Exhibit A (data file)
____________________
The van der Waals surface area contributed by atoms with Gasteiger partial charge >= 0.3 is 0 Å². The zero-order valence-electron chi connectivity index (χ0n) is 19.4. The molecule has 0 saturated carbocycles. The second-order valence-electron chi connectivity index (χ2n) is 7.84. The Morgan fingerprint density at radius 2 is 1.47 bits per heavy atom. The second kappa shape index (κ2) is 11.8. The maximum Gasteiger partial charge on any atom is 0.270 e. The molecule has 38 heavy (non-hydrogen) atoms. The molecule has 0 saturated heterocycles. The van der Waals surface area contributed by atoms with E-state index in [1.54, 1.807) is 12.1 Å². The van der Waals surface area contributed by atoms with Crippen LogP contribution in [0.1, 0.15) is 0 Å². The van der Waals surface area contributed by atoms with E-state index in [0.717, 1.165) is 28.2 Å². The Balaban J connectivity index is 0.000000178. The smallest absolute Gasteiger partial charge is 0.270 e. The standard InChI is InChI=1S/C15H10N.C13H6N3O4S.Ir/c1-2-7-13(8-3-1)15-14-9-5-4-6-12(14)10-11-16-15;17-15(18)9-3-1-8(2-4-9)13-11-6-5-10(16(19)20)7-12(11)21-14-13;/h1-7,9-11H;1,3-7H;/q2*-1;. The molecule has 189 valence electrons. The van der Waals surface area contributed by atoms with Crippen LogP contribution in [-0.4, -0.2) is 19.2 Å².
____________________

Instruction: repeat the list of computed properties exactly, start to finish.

The van der Waals surface area contributed by atoms with Gasteiger partial charge >= 0.3 is 0 Å². The zero-order valence-electron chi connectivity index (χ0n) is 19.4. The molecule has 0 saturated carbocycles. The second-order valence-electron chi connectivity index (χ2n) is 7.84. The Morgan fingerprint density at radius 2 is 1.47 bits per heavy atom. The second kappa shape index (κ2) is 11.8. The maximum Gasteiger partial charge on any atom is 0.270 e. The molecule has 38 heavy (non-hydrogen) atoms. The molecule has 0 saturated heterocycles. The van der Waals surface area contributed by atoms with E-state index in [1.54, 1.807) is 12.1 Å². The van der Waals surface area contributed by atoms with Crippen LogP contribution in [0.1, 0.15) is 0 Å². The van der Waals surface area contributed by atoms with E-state index in [0.717, 1.165) is 28.2 Å². The Balaban J connectivity index is 0.000000178. The smallest absolute Gasteiger partial charge is 0.270 e. The standard InChI is InChI=1S/C15H10N.C13H6N3O4S.Ir/c1-2-7-13(8-3-1)15-14-9-5-4-6-12(14)10-11-16-15;17-15(18)9-3-1-8(2-4-9)13-11-6-5-10(16(19)20)7-12(11)21-14-13;/h1-7,9-11H;1,3-7H;/q2*-1;. The molecule has 189 valence electrons. The van der Waals surface area contributed by atoms with Crippen LogP contribution in [-0.4, -0.2) is 19.2 Å².